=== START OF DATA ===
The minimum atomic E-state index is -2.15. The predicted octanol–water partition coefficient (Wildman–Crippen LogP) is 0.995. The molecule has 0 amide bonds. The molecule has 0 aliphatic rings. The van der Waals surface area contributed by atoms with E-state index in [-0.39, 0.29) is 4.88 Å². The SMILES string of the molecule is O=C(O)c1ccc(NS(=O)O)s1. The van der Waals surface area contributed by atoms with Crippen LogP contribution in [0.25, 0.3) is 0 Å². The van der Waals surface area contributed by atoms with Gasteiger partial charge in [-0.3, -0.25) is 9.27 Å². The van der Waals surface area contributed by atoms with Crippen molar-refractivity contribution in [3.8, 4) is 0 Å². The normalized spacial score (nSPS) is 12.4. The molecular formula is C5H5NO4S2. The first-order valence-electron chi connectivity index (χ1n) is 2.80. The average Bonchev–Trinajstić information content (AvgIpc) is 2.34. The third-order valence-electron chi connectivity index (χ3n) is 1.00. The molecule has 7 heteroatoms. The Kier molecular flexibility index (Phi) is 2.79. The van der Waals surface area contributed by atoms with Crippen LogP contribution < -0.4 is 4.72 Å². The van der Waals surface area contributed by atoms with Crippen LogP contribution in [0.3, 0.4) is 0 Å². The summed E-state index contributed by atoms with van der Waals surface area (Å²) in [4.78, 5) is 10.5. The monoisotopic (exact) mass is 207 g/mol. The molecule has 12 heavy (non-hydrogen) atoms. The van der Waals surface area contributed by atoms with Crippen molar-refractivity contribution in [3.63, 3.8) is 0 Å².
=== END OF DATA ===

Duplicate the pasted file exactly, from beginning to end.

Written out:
The minimum atomic E-state index is -2.15. The predicted octanol–water partition coefficient (Wildman–Crippen LogP) is 0.995. The molecule has 0 amide bonds. The molecule has 0 aliphatic rings. The van der Waals surface area contributed by atoms with E-state index in [-0.39, 0.29) is 4.88 Å². The SMILES string of the molecule is O=C(O)c1ccc(NS(=O)O)s1. The van der Waals surface area contributed by atoms with Crippen LogP contribution in [0.25, 0.3) is 0 Å². The van der Waals surface area contributed by atoms with Gasteiger partial charge in [-0.3, -0.25) is 9.27 Å². The van der Waals surface area contributed by atoms with Crippen molar-refractivity contribution in [3.8, 4) is 0 Å². The normalized spacial score (nSPS) is 12.4. The molecular formula is C5H5NO4S2. The first-order valence-electron chi connectivity index (χ1n) is 2.80. The average Bonchev–Trinajstić information content (AvgIpc) is 2.34. The third-order valence-electron chi connectivity index (χ3n) is 1.00. The molecule has 7 heteroatoms. The Kier molecular flexibility index (Phi) is 2.79. The van der Waals surface area contributed by atoms with Crippen LogP contribution < -0.4 is 4.72 Å². The van der Waals surface area contributed by atoms with Crippen LogP contribution in [0.3, 0.4) is 0 Å². The summed E-state index contributed by atoms with van der Waals surface area (Å²) in [4.78, 5) is 10.5. The monoisotopic (exact) mass is 207 g/mol. The molecule has 12 heavy (non-hydrogen) atoms. The van der Waals surface area contributed by atoms with Crippen molar-refractivity contribution in [3.63, 3.8) is 0 Å².